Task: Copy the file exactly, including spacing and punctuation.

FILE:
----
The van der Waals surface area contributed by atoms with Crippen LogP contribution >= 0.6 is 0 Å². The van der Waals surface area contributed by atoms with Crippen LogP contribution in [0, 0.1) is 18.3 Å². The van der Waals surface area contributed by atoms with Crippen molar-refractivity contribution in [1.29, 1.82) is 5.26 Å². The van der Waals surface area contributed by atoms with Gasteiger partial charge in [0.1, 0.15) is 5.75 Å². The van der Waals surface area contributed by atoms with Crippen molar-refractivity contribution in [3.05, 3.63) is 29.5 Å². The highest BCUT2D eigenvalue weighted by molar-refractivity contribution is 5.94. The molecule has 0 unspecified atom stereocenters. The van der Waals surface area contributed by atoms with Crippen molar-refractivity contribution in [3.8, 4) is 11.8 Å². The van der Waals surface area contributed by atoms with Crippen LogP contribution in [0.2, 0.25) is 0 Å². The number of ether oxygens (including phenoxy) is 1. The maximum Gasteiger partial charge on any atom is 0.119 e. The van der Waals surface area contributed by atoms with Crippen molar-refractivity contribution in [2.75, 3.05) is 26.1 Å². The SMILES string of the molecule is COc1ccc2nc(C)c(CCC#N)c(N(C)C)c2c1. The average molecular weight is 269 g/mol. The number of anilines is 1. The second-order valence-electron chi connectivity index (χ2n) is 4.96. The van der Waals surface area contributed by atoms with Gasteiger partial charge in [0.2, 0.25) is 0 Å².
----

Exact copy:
The van der Waals surface area contributed by atoms with Crippen LogP contribution >= 0.6 is 0 Å². The van der Waals surface area contributed by atoms with Crippen LogP contribution in [0, 0.1) is 18.3 Å². The van der Waals surface area contributed by atoms with Crippen molar-refractivity contribution in [1.29, 1.82) is 5.26 Å². The van der Waals surface area contributed by atoms with Gasteiger partial charge in [0.1, 0.15) is 5.75 Å². The van der Waals surface area contributed by atoms with Crippen molar-refractivity contribution in [3.05, 3.63) is 29.5 Å². The highest BCUT2D eigenvalue weighted by molar-refractivity contribution is 5.94. The molecule has 0 unspecified atom stereocenters. The van der Waals surface area contributed by atoms with Crippen molar-refractivity contribution in [3.8, 4) is 11.8 Å². The van der Waals surface area contributed by atoms with Crippen LogP contribution in [0.2, 0.25) is 0 Å². The number of ether oxygens (including phenoxy) is 1. The maximum Gasteiger partial charge on any atom is 0.119 e. The van der Waals surface area contributed by atoms with Crippen molar-refractivity contribution in [2.75, 3.05) is 26.1 Å². The SMILES string of the molecule is COc1ccc2nc(C)c(CCC#N)c(N(C)C)c2c1. The average molecular weight is 269 g/mol. The number of anilines is 1. The second-order valence-electron chi connectivity index (χ2n) is 4.96. The van der Waals surface area contributed by atoms with Gasteiger partial charge in [0.2, 0.25) is 0 Å².